A driver, Vin, from BP Exploration met me in the arrival hall, welcomed me, grabbed my bags and headed for the car. As soon as I was settled, Vin started questioning me about who I was, where I had come from, what was Australia like, the usual questions about kangaroos and koalas and about halfway to our destination, he asked if I had been to Vietnam before. When I answered yes and stated that it was thirty years ago, there was no recognition from Vin about that period. I know I was reluctant to discuss my previous role there for fear of upsetting anyone, but Vin didn’t flinch at all. He simply asked if I thought Saigon had changed in that time and did I still like it.
Vin was 27, married with two daughters and was very proud of his country, that was obvious. He couldn’t wait to point out all the new buildings and hotels that had changed the skyline over the years. They were his indicators of growth, but what was a little odd was the new hotels. Several large hotels, such as the Hilton, had been built and fitted out, but stood empty! They built them for future use, for when the hordes of foreign visitors invaded their shores through tourism.
What had not changed was the unique odour of Saigon, smells that incited a myriad of emotions and memories, scents of foods, of people, of a way of life. I wondered if they still sold the meat and salad rolls many of us used to buy late at night off the street vendor in Vung Tau? I never could replicate that flavour back in Australia. The smells bought back tastes; the unpalatable service food, the very mouth watering French-Vietnamese cooking and the ever present, but agreeable taste of the ocean; seafood, so common to the Vietnamese. I know I was looking forward to some of their traditional cuisine. Unfortunately, the smell of motorbikes, motor scooters, Lambrettas, cars, trucks and buses had increased ten-fold and there was no question as to why most bike riders wore surgical masks when riding.
Not too many places were recognisable as we drove to the An Phu compound. Previously I spent most of the time flying, so my navigation and recognition skills were only useful in the air. We were driving east away from the city centre when I noticed a sign indicating the turn off to Ben Hoa and I just started to laugh. I couldn’t help it and Vin almost stopped the car, thinking this crazy Aussie had totally lost it and he was going to need some help. I managed to blurt out in between laughs, “Ice cream! Ben Hoa ice cream!” Okay, so maybe I had lost it, but 30 years ago the supply base at Ben Hoa was the only place in South Vietnam a serviceman could buy a genuine ice cream cone. I kid you not.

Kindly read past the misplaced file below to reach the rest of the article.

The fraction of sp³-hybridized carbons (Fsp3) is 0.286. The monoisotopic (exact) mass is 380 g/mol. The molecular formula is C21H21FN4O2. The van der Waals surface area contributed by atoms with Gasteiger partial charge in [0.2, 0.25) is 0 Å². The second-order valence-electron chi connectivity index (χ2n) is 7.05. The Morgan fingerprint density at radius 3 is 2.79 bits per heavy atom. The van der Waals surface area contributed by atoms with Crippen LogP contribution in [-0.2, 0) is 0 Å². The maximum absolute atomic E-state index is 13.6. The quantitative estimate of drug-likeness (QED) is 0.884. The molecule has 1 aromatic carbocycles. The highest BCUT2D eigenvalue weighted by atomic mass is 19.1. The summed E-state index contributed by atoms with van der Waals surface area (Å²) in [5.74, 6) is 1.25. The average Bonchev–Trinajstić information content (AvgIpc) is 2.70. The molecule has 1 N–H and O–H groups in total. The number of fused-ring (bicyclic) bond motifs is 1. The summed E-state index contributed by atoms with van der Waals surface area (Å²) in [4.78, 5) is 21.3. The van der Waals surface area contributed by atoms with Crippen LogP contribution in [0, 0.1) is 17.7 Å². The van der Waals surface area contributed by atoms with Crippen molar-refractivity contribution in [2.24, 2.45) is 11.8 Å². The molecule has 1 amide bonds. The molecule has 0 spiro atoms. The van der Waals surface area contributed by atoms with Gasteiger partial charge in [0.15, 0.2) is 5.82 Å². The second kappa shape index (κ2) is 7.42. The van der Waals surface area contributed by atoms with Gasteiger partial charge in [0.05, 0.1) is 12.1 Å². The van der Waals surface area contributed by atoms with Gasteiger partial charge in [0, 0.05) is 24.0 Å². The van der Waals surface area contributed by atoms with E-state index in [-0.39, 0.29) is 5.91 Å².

After settling into my accommodation and being briefed by management at BP, I was advised that I had the weekend off and had the use of Vin and the car to go wherever I wanted to go. Vin became a little perplexed when I produced a list and said I wanted to start early to fit it all in. I was determined to see as much as I could, so it was Saturday in Saigon and Sunday in Vung Tau.
First port of call was the old Rex Hotel at Le Loi Crossing. The Rex used to be a regular meeting place for Australian servicemen and I was not surprised to see it had not changed. There had been some renovations but I was able to find both the room I stayed in and the bar without any problem. There were a few ghosts in the bar, mostly drunk ones, and they were laughing and joking so I joined them for a drink and then left them to their eternal memories.
Next stop was the Ho Chi Minh Museum, as my curiosity had to be satisfied about this man. He was the significant figure behind the North Vietnamese unification push, he defeated the French in 1954, ending their colonialist regime, and twenty years later, removed the Americans and her allies to claim unification of the north and south. I remember reading some years ago in a speech to all the people of Vietnam (July 17, 1966), Ho Chi Minh said; “Nothing is more precious than independence and freedom.”
Ironic really, this was something we all believed in, but somehow Ho Chi Minh and his followers had become a threat to Australia’s national security. I spent two hours at the museum, which follows Ho Chi Minh’s life and times, and to all intents and purposes, and excuse my simplification, all he wanted was peace, harmony and one country for his people. Why do politicians complicate and distort something like that? Why was it necessary for us to interfere?
I asked Vin to take me to what westerners call the War Atrocities Museum but the Vietnamese call it the War Remnants Museum. Fortunately, we found it without any trouble and when I went to enter the complex Vin just sat in the car. All he could see was old weapons of war such as tanks and planes with American markings on them. He was afraid because he didn’t know this place existed and when I questioned him about what he knew of the conflict, incredibly he knew nothing about it. It seems that anyone born after unification were not taught about the conflict, there is nothing in their history books and as it turns out, the older people do not to mention it to their children.
We walked around for an hour or so, silently. After visiting one section filled with hundreds of very graphic photos, I happened to glance at Vin to try to gauge his reaction. He was standing in front of a photo showing the bodies of children and other civilians and the tears were just rolling down his face. We finished the tour there and then. He later expressed his sadness at the death of so many people and wanted to know why it had been kept from his generation.